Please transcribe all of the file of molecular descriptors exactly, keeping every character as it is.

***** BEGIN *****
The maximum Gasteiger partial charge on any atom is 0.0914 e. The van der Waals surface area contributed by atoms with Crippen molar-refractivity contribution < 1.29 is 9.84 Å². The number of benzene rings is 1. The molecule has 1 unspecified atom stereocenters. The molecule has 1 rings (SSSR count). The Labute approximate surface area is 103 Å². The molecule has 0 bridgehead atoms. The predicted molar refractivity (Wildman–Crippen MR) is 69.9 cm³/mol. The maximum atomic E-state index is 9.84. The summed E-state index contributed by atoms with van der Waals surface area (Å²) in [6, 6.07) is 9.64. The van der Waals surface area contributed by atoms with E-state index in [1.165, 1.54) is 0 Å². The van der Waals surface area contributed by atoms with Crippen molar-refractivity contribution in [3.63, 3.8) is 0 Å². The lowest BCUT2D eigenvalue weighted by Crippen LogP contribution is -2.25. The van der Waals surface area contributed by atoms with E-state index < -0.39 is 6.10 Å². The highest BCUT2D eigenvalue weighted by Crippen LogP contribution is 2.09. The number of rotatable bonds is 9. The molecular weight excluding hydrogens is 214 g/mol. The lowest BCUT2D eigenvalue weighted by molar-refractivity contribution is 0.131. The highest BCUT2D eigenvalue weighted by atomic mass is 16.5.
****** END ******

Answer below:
The maximum Gasteiger partial charge on any atom is 0.0914 e. The van der Waals surface area contributed by atoms with Crippen molar-refractivity contribution < 1.29 is 9.84 Å². The number of benzene rings is 1. The molecule has 1 unspecified atom stereocenters. The molecule has 1 rings (SSSR count). The Labute approximate surface area is 103 Å². The molecule has 0 bridgehead atoms. The predicted molar refractivity (Wildman–Crippen MR) is 69.9 cm³/mol. The maximum atomic E-state index is 9.84. The summed E-state index contributed by atoms with van der Waals surface area (Å²) in [6, 6.07) is 9.64. The van der Waals surface area contributed by atoms with E-state index in [1.165, 1.54) is 0 Å². The van der Waals surface area contributed by atoms with Crippen molar-refractivity contribution in [3.63, 3.8) is 0 Å². The lowest BCUT2D eigenvalue weighted by Crippen LogP contribution is -2.25. The van der Waals surface area contributed by atoms with E-state index < -0.39 is 6.10 Å². The highest BCUT2D eigenvalue weighted by Crippen LogP contribution is 2.09. The number of rotatable bonds is 9. The molecular weight excluding hydrogens is 214 g/mol. The lowest BCUT2D eigenvalue weighted by molar-refractivity contribution is 0.131. The highest BCUT2D eigenvalue weighted by atomic mass is 16.5.